But if you want to eat halibut like a true local, look for the hand-held variety. Humpy’s Great Alaskan Alehouse serves up ever-popular halibut tacos that most locals could describe from memory. You can also enjoy your seafood al fresco at El Green-Go’s, a popular downtown food truck where you can customize your fish tacos with either halibut or salmon. The White Spot Cafe, established in 1946, is an old-school lunch counter that serves up a lightly battered halibut sandwich revered by Anchorage residents for decades. Similarly old-school and just as beloved is Arctic Roadrunner, which serves salmon and halibut burgers topped with traditional fixings and some of the best onion rings in town. Their dining room is a treasure trove of nostalgic Alaskana, and on nice days you can eat your lunch outdoors along Campbell Creek.
The king of crab
Alaska king crab legs have such a sweetly subtle flavor that I’m resistant to experimental recipes. Drawn butter and perhaps a few lemon wedges are, for me, the ideal accompaniment to this particular delicacy. Happily, many of Anchorage’s best restaurants share my view. Crow’s Nest, 49th State Brewing Co., Simon & Seafort’s and Tent City Taphouse all offer this decadent treat, by the pound, in its simplest form. And if you want your old-school dish served in an old-school dining room, head to Club Paris, which has been serving seafood and steak since the 1950s, and where you can eat your crab with a side of nostalgia and a dash of “Mad Men” atmosphere.
For a spicier take on king crab, check out downtown’s new Cajun Corner, where your king crab legs are served “bucket style” and can share space on your plate with tiger shrimp, crawfish, andouille sausage, corn and potatoes. Or in South Anchorage, order a feast at Inferno Seafood Boil, where the sign encourages you to “get kraken.” You can order king crab and live varieties of blue crab, Dungeness and snow crab (among other crustacean varieties). You can’t get much fresher than that.
A cheeky king crab offering can be found at Altura Bistro in a deeply decadent red king crab macaroni and cheese featuring fresh gemelli, hatch chilies, aged white cheddar, fontina, grana and gremolata. And while there, do not — I repeat, do not — pass up a bowl of their sweet prawn bisque.
Of course, if you’re going to eat the king of crabs, you might as well be treated like royalty. The elegant and upscale Crow’s Nest restaurant at the top of the Hotel Captain Cook will fit the bill with impeccable service and 360-degree views.
A fine-dining destination with low-key charm is The Marx Bros. Cafe, located in a diminutive, freestanding historic house on Third Avenue in downtown. A bit of planning is called for in order to snag one of the 14 tables at this cozy culinary gem. Once there, try their Kodiak scallops served with a piquillo pepper-truffle velouté, with cauliflower and house-made pasta. Marx Brothers also boasts one of the best wine cellars in the state and will be happy to help you find the perfect sip for your scallops.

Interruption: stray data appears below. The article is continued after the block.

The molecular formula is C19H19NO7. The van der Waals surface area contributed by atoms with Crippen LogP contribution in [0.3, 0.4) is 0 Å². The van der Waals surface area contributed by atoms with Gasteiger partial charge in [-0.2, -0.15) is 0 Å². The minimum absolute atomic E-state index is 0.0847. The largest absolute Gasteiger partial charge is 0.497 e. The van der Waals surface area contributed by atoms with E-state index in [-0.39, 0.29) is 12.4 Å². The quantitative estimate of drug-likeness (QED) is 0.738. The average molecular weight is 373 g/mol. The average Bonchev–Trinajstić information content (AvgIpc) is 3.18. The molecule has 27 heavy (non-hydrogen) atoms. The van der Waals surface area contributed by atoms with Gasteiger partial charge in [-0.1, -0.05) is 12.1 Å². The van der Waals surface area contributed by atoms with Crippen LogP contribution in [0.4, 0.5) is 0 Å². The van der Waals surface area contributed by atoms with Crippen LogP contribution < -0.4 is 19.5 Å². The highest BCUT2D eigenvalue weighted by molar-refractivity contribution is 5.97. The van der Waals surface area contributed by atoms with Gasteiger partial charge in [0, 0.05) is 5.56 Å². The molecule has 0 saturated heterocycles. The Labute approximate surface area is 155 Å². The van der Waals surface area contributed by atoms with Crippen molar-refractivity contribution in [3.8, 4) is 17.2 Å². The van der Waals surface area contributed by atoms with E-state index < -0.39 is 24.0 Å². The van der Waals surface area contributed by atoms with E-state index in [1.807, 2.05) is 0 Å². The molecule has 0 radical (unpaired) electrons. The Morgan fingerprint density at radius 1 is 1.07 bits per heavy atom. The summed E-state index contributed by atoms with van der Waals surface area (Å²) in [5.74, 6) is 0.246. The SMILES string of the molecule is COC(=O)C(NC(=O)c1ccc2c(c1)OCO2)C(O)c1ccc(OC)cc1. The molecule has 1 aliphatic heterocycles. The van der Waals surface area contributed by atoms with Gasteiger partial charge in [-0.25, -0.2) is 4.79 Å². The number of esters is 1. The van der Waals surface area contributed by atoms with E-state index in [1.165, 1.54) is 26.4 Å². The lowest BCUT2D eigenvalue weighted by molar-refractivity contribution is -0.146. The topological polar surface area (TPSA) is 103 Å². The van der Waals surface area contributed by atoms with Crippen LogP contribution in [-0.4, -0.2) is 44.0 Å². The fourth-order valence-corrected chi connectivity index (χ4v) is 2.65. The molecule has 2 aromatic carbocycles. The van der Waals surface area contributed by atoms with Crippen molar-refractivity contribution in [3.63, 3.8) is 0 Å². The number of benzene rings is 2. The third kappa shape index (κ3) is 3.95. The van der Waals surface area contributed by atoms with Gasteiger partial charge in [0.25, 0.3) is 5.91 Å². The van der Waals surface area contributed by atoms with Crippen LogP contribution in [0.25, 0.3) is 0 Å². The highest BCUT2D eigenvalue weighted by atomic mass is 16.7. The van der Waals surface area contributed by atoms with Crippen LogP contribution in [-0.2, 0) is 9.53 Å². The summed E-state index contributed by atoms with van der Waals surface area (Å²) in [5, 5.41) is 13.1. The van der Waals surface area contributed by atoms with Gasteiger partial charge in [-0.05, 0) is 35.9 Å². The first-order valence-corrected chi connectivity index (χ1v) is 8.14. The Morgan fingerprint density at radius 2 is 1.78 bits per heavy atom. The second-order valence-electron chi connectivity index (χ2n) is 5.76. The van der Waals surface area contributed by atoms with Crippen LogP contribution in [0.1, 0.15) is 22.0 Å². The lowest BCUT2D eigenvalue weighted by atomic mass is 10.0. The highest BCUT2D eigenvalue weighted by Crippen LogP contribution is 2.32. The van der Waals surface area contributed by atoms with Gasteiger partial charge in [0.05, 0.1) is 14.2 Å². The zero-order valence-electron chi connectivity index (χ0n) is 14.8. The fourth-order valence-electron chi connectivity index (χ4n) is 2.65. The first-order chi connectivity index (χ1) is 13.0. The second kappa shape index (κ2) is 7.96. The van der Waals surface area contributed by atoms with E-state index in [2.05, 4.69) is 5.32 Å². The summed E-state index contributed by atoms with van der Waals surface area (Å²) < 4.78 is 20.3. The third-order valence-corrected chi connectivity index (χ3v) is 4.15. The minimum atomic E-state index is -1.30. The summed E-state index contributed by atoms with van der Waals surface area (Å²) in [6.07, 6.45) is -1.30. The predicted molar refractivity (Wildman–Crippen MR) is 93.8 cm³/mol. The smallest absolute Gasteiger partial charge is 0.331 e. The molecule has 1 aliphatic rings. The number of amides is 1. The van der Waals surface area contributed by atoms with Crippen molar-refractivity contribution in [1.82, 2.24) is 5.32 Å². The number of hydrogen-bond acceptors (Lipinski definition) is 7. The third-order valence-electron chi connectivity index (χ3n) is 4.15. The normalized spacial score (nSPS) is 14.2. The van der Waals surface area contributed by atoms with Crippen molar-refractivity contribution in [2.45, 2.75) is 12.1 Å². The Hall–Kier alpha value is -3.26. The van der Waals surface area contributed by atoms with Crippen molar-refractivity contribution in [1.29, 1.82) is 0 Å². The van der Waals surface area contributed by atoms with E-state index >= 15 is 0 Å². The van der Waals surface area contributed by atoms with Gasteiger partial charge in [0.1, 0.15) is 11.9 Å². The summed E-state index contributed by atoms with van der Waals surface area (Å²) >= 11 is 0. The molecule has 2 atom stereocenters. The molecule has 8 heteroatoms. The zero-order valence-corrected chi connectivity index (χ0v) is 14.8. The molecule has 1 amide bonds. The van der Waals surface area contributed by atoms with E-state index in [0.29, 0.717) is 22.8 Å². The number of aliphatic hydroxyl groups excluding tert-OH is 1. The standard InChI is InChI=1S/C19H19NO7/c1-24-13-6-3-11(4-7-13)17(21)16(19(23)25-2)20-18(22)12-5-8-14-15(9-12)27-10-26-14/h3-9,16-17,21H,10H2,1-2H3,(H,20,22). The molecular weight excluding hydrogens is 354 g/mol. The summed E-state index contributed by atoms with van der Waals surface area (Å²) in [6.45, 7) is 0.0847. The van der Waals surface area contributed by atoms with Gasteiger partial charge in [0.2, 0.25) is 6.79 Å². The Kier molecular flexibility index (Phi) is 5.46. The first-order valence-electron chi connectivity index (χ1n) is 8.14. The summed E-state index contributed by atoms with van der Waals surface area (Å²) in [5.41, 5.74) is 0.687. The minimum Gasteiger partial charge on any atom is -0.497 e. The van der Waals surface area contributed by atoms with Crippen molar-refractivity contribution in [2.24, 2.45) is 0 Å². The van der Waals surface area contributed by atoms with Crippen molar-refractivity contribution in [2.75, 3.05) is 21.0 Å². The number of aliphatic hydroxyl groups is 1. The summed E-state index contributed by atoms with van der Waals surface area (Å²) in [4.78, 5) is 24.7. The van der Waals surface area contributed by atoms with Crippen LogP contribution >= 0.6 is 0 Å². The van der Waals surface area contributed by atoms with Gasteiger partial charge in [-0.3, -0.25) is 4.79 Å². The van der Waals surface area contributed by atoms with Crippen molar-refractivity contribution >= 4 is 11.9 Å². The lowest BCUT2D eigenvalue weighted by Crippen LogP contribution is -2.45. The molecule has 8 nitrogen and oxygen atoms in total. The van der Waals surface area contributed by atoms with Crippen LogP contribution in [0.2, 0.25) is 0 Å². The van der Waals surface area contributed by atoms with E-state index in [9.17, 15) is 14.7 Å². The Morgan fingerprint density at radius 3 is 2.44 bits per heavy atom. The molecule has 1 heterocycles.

Or head over to Ginger Restaurant, where seared diver scallops are served atop a basil-pine nut crusted three-cheese pasta, tomato brunoise, and finished with truffle oil and fresh basil. This is not your grandma’s mac and cheese.
In Midtown, there’s Jens’ Restaurant, a long-standing white-tablecloth favorite. At Jens’, you’ll find sophisticated versions of Alaska’s finest, including a mushroom-chestnut bisque with pink peppercorn grilled Kodiak scallops, topped with Alaskan rye berries, fennel, mushrooms and crispy shallots.
As my family will tell you, I love oysters. Every year, I dutifully bring my family to the Alaska State Fair. And while I like giant pumpkins and baby piglets as much as the next person, secretly I go for the oysters. When I arrive, I saddle up to the Pristine Products oyster booth and down a quick dozen of Prince William Sound’s finest while watching the pros shuck the next plateful. At the end of the day, after my family has stuffed themselves full of funnel cake and onion blossoms, I’ve been biding my time and saving my appetite. My farewell gesture to the fair is to slurp back another dozen oysters on my way out. They’re that good.
If you aren’t lucky enough to be visiting during the Alaska State Fair, you’ll just have to suck it up (so to speak) and get your fix without the funnel-cake palate cleanser.
Many restaurants serve fresh-shucked local oysters with a traditional mignonette or cocktail sauce, including Fletcher’s (the more casual dining option in the Hotel Captain Cook) and Sullivan’s Steakhouse (which also serves them charbroiled and Rockefeller-style). At the Crow’s Nest, raw oysters are served with a rotating and always creative “mignonette of the day.”
In Midtown, Altura Bistro serves fresh oysters with cucumber caviar, yuzu mignonette and ruby grapefruit while nearby, Kinley’s serves them cold in a Riesling mignonette or au gratin in roasted shallot cream sauce topped with basil and sauteed spinach.
That said, the cold salt waters of Alaska’s coast produce the most delicious oysters in the world — plump, sweet and briny — so after dabbling with dips, toppings and sauces, do yourself a favor and end your meal with at least one oyster eaten au naturel. A little taste of the sea is the perfect dessert.
Mara Severin is a food writer and restaurant reviewer who writes about restaurants in Southcentral Alaska.